keywords = "Acute myocardial infarction, Cardiovascular disease, Schizophrenia",
author = "Lin, {Herng Ching} and Lin, {Hung Chuan} and Chen, {Yi Hua} and Lee, {Hsin Chien}",
year = "2010",
doi = "10.3109/00048670903487209",
language = "English",
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T1 - Increased risk of acute myocardial infarction after acute episode of schizophrenia

T2 - 6 year follow-up study

AU - Lin, Herng Ching

AU - Lin, Hung Chuan

AU - Chen, Yi Hua

AU - Lee, Hsin Chien

PY - 2010

Y1 - 2010

N2 - Objective: The aim of the present study was to estimate the risk of acute myocardial infarction (AMI) among patients who received a first hospital diagnosis of schizophrenia during a 6 year follow-up period. Method: Data from the Taiwan National Health Insurance Research Database were used. The study cohort consisted of 7353 patients who were hospitalized with a principal diagnosis of schizophrenia in 2000. The comparison cohort were 22 059 enrollees randomly selected matched with the study group in terms of gender and age. Each patient was tracked from their index hospitalization in 2000 until the end of 2006 to identify whether or not an AMI had occurred during the follow-up period. Cox proportional hazard regressions were performed to compute the adjusted 6 year survival rate, following adjustment for possible confounding variables. Results: A total of 130 patients suffered AMI during the 6 year follow-up period, including 30 from the study cohort (0.41% of the schizophrenia patients), and 100 (0.45%) from the comparison cohort. But after censoring those patients who died from non-AMI causes and adjusting for potential confounding factors, the risk of AMI occurrence during the 6 year follow-up period was 1.83-fold greater for schizophrenia patients (95% confidence interval 5 1.622.05) than for patients in the comparison cohort. Conclusion: Schizophrenia patients had a higher risk of AMI compared to patients in the comparison cohort. The present study draws attention to the need for clinicians to more actively monitor and treat schizophrenia patients with well-recognized risk factors associated with AMI.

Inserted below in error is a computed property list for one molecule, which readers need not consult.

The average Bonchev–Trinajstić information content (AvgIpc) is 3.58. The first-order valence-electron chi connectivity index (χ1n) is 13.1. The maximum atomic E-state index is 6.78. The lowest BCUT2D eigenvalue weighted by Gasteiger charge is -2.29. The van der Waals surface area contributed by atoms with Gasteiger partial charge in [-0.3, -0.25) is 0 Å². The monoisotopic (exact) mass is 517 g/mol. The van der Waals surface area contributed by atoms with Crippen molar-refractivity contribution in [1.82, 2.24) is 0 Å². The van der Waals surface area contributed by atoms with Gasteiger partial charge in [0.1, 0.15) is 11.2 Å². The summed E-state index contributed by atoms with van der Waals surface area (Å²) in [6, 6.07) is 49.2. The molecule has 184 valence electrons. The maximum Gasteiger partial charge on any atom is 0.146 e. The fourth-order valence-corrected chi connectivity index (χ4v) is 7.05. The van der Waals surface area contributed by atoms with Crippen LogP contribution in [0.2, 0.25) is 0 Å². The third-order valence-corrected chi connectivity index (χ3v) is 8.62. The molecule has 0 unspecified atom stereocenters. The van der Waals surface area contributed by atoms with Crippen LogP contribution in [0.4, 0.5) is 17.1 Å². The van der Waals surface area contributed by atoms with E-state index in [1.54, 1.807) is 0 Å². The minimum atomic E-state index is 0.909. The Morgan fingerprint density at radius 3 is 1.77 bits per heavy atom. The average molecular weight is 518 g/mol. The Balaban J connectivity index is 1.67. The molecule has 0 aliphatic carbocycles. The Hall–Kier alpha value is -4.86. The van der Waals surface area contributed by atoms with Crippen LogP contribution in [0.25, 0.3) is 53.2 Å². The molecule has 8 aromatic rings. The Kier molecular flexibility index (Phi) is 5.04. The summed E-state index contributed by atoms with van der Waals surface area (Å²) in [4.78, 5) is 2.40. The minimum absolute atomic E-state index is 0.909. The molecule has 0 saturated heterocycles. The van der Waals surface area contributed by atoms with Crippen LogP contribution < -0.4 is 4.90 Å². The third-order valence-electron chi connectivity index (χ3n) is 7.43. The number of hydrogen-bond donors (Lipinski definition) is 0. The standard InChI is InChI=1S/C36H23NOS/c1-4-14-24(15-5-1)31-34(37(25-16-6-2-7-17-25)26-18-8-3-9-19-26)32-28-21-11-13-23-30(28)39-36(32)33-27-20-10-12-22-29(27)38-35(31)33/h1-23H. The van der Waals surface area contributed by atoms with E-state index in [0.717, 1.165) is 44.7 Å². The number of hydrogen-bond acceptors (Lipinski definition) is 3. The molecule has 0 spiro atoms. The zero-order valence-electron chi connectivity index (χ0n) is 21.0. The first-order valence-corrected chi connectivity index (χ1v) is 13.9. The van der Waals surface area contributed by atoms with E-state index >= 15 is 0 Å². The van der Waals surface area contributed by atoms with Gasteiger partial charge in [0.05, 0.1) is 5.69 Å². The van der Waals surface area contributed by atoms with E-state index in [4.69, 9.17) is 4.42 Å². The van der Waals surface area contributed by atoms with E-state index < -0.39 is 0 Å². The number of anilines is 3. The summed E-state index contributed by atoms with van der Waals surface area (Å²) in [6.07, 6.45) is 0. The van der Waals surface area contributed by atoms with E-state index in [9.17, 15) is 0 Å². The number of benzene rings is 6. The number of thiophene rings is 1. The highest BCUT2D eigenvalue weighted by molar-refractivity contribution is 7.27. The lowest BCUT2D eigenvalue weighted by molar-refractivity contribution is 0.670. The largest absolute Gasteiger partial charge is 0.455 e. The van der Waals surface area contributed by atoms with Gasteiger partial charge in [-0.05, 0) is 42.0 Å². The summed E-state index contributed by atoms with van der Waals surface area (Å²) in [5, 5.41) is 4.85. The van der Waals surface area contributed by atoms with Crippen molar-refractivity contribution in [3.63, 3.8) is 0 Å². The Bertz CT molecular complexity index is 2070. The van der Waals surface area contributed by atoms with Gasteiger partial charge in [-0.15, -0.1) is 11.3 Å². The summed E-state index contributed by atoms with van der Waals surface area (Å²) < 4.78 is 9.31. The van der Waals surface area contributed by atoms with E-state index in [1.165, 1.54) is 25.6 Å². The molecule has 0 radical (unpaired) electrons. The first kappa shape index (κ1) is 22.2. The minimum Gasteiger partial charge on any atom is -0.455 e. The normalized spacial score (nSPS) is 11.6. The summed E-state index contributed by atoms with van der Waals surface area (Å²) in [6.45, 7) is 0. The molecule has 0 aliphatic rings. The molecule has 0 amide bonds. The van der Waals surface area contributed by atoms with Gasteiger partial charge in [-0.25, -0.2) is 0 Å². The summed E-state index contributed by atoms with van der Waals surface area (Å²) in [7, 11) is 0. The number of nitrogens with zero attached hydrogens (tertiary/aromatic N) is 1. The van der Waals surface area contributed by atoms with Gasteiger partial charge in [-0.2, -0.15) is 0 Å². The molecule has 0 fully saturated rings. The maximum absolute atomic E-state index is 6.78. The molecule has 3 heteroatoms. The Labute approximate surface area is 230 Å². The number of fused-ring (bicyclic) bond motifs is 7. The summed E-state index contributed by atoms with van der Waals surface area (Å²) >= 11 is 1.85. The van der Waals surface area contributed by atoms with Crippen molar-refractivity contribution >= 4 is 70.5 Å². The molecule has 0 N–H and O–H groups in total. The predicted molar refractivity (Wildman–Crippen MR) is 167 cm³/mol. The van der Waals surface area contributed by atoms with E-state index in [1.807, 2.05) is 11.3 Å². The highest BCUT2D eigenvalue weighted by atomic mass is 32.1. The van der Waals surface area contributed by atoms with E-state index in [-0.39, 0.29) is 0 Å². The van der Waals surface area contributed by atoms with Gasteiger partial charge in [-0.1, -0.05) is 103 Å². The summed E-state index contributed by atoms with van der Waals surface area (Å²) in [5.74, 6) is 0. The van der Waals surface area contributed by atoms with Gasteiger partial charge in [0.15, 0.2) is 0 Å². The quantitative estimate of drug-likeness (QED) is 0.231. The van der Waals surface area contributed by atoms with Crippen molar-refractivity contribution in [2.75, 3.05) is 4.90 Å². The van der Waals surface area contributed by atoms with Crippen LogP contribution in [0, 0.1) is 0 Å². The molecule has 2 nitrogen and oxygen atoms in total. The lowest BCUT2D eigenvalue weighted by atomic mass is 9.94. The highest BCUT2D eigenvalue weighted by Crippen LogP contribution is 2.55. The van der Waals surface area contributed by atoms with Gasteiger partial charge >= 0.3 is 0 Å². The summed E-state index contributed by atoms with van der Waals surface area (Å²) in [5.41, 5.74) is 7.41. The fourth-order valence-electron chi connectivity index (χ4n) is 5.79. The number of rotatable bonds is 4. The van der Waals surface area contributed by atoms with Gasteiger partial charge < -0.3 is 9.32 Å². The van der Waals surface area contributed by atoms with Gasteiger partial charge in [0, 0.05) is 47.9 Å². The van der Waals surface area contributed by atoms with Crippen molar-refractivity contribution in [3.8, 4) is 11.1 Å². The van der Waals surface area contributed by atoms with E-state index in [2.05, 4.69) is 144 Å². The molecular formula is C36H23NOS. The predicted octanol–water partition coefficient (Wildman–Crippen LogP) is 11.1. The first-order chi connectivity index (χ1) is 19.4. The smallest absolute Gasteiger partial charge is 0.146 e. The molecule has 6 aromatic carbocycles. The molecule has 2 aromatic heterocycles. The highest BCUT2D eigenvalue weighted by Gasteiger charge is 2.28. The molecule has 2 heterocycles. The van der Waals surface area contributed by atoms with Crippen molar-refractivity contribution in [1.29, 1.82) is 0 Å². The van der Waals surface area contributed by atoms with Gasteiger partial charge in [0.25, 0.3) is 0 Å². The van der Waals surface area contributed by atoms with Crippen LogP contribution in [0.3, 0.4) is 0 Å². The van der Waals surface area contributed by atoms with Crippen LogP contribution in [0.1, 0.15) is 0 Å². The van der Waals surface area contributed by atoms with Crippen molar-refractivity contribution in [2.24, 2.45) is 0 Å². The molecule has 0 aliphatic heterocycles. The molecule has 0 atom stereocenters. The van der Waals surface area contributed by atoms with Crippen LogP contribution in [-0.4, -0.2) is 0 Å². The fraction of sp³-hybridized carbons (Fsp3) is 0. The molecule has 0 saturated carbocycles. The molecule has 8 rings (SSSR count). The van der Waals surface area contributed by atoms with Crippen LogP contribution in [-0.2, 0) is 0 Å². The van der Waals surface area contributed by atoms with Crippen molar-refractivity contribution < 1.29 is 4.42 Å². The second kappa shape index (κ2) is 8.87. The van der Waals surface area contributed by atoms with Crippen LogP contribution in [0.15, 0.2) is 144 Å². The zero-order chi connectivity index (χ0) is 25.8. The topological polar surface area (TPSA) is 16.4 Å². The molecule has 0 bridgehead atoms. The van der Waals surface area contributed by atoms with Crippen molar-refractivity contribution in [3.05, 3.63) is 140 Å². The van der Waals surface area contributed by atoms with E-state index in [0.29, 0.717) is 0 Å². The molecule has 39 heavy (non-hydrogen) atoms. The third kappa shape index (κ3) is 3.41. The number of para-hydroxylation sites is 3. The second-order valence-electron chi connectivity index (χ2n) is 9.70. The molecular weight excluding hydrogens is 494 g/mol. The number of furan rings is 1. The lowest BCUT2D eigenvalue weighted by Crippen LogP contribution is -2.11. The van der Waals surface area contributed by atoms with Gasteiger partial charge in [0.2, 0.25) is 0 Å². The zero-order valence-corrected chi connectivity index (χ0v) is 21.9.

AB - Objective: The aim of the present study was to estimate the risk of acute myocardial infarction (AMI) among patients who received a first hospital diagnosis of schizophrenia during a 6 year follow-up period. Method: Data from the Taiwan National Health Insurance Research Database were used. The study cohort consisted of 7353 patients who were hospitalized with a principal diagnosis of schizophrenia in 2000. The comparison cohort were 22 059 enrollees randomly selected matched with the study group in terms of gender and age. Each patient was tracked from their index hospitalization in 2000 until the end of 2006 to identify whether or not an AMI had occurred during the follow-up period. Cox proportional hazard regressions were performed to compute the adjusted 6 year survival rate, following adjustment for possible confounding variables. Results: A total of 130 patients suffered AMI during the 6 year follow-up period, including 30 from the study cohort (0.41% of the schizophrenia patients), and 100 (0.45%) from the comparison cohort. But after censoring those patients who died from non-AMI causes and adjusting for potential confounding factors, the risk of AMI occurrence during the 6 year follow-up period was 1.83-fold greater for schizophrenia patients (95% confidence interval 5 1.622.05) than for patients in the comparison cohort. Conclusion: Schizophrenia patients had a higher risk of AMI compared to patients in the comparison cohort. The present study draws attention to the need for clinicians to more actively monitor and treat schizophrenia patients with well-recognized risk factors associated with AMI.

KW - Acute myocardial infarction

KW - Cardiovascular disease